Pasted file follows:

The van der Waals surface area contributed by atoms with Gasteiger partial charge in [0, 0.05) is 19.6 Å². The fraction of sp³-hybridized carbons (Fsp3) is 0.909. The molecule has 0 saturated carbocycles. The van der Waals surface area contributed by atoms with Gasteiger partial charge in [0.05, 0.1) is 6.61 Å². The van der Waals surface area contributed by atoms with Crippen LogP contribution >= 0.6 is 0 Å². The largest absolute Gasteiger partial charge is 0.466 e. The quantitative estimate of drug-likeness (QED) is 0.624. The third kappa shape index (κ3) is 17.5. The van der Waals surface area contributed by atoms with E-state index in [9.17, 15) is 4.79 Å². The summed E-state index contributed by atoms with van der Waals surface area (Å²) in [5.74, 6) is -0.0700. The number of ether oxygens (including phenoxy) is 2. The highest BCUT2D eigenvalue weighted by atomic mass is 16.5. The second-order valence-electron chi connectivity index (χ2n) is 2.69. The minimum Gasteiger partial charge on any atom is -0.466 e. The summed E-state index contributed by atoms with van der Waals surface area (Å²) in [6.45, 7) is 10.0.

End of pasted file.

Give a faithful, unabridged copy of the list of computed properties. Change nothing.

The van der Waals surface area contributed by atoms with Gasteiger partial charge in [0, 0.05) is 19.6 Å². The fraction of sp³-hybridized carbons (Fsp3) is 0.909. The molecule has 0 saturated carbocycles. The van der Waals surface area contributed by atoms with Gasteiger partial charge in [0.05, 0.1) is 6.61 Å². The van der Waals surface area contributed by atoms with Crippen LogP contribution >= 0.6 is 0 Å². The largest absolute Gasteiger partial charge is 0.466 e. The quantitative estimate of drug-likeness (QED) is 0.624. The third kappa shape index (κ3) is 17.5. The van der Waals surface area contributed by atoms with E-state index in [9.17, 15) is 4.79 Å². The summed E-state index contributed by atoms with van der Waals surface area (Å²) in [5.74, 6) is -0.0700. The number of ether oxygens (including phenoxy) is 2. The highest BCUT2D eigenvalue weighted by atomic mass is 16.5. The second-order valence-electron chi connectivity index (χ2n) is 2.69. The minimum Gasteiger partial charge on any atom is -0.466 e. The summed E-state index contributed by atoms with van der Waals surface area (Å²) in [6.45, 7) is 10.0.